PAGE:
Credit: Nathan Pyle
I hear a lot of adult type folks talk about the way that technology is leaving us more disconnected and lonely. Most of them paint a picture of people sitting across from each other at the kitchen table, eyes glued to their phones, saying nothing and feeling utterly disconnected.
That’s one way to look at the current rise of loneliness. Maybe it rings true for some people. It doesn’t for me though, and I’m a lonely ass motherfucker. I’d like to propose some other possible reasons, specifically the reasons that I feel the most acutely in my life. Maybe technology is part of it, sure. But it’s also an easy scapegoat and one that’s been blamed a thousand times before for a thousand other societal ills.
Let’s start with a story. Yesterday I went to go get some work done at a local coffee shop. I happened to run into a friend whom I hadn’t seen in a few months, and we chatted for the better part of an hour. It felt GREAT. We connected about similar interests, she told me about an interesting project that I think I’ll join in on, and we shared life updates. It was one of the types of social interactions that many adults today feel are sorely lacking, and one that some people would say are diminished by our reliance on technology.
I can tell you 100% for sure that I don’t have those kinds of interactions not because of technology but because of how neighborhoods, jobs, and families are organized.
Consider the amount of pressure that today’s young adults are under. Consider how busy these little fucks are. I work a full time job, I freelance on top of that, I’m pretty exclusively in charge of cleaning and maintaining my home, I keep up this blog and a podcast, I volunteer. It’s gotten to the point where my boss has told me I’m not allowed to volunteer for anything else. I am lucky that due to the nature of my jobs I can hit up the coffee shop once a week and work there, get out into my community, interact with other humans. The problem is that most other people my age don’t have that luxury, and on top of that we’re all incredibly spread out.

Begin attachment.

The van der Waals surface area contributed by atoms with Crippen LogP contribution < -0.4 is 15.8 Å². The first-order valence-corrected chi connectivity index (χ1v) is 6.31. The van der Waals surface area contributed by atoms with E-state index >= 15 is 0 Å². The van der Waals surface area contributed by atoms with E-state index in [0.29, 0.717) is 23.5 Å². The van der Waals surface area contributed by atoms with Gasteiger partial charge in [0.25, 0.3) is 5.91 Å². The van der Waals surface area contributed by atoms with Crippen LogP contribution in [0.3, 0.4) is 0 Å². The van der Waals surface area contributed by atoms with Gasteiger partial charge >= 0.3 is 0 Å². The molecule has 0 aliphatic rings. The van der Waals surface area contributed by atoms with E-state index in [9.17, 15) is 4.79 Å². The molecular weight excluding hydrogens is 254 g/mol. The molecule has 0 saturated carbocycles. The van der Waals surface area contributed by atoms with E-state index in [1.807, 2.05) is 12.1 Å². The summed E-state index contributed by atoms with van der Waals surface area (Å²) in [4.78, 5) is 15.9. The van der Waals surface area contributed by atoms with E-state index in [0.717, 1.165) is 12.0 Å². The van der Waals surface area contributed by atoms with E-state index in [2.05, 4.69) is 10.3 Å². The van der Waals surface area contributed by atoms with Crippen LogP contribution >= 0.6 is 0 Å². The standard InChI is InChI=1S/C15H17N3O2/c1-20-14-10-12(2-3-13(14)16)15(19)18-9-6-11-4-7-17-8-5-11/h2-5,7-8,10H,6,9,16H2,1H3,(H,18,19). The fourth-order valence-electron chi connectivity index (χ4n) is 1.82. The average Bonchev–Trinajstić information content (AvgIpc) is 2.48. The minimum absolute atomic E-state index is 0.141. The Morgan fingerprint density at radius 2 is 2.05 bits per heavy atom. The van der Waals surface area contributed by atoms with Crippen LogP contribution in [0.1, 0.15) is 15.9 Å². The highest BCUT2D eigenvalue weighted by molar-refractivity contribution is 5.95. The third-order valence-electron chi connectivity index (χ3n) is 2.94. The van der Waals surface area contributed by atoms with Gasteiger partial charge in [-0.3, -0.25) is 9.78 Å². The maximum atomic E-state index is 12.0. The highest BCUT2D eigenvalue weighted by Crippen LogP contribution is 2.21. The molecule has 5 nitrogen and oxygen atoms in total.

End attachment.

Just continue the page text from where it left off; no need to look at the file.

More of us are working retail jobs later into life than in the past. More of us are working multiple jobs and struggling to pay rent. More of us can’t afford housing, and move anywhere we can find a place with decent rent. Whereas my parents generation could afford to buy a house at my age, settle down, meet their neighbors, and pick an area that had a community, nearly every single one of my friends has moved once every year to two years since graduating from college as we try to afford rent.
We’re spread out, we’re run thin, and to be perfectly honest socializing is at the bottom of our priority list when we can’t afford to pay our bills. On top of all that, being social often costs money. Food, coffee, drinks, museums, activities: all of it means having transportation and extra cash.
I rely heavily on technology to remain connected, but it’s not like I don’t understand that it’s important to see other people in person. The problem is how when you’ve got limited money, when people are all spread out and working multiple jobs, when everyone has 12 side hustles happening. It’s impossible to ever actually see each other. The comic above is how 90% of my friends identify feeling right now: we want to connect with our friends, but society is not set up in a way that’s conducive to having friends.
Ok, I’m not one who’s into evolutionary psychology or all about how “if it’s natural it must be fucking great”, but humans are social animals, and our well-being is significantly impacted when we don’t have feelings of connection. For the vast majority of human history we lived in very small communities where you’d see the same people over and over, always be running into and interacting with the folks you cared about. You probably lived with a larger extended family than we do today. It’s not like I’m a revolutionary for suggesting that the nuclear family is dividing us in unnecessary ways, or that living in individual houses where we don’t walk past our friends and families every day leaves us lonely. But studies are showing that we’re more lonely than we were even 50 years ago, and a lot of people want to point at technology to explain that.
But consider that for most of the time the nuclear family has existed in its present form, one income families were typical. Division of labor based on gender was typical. Think about how much we talk about the difficulties of “having it all”. That’s because in order to be a remotely successful adult in today’s world, one job per family doesn’t cut it, so people are working multiple jobs, caring for the home, taking care of kids, and anything on top of that is icing. Is it any surprise that friends are falling to the bottom of the priority list?
I’m sure that the people who hate Millennials and their damn cell phones won’t be convinced by any of this, but I’d like to ask for a little more empathy when it comes to how challenging it is to maintain social connections in a time when expectations are high and compensation is low. Technology is easy to blame, but society wide problems with under employment, under pay, lack of affordable housing, urban sprawl, and more? Those are hard.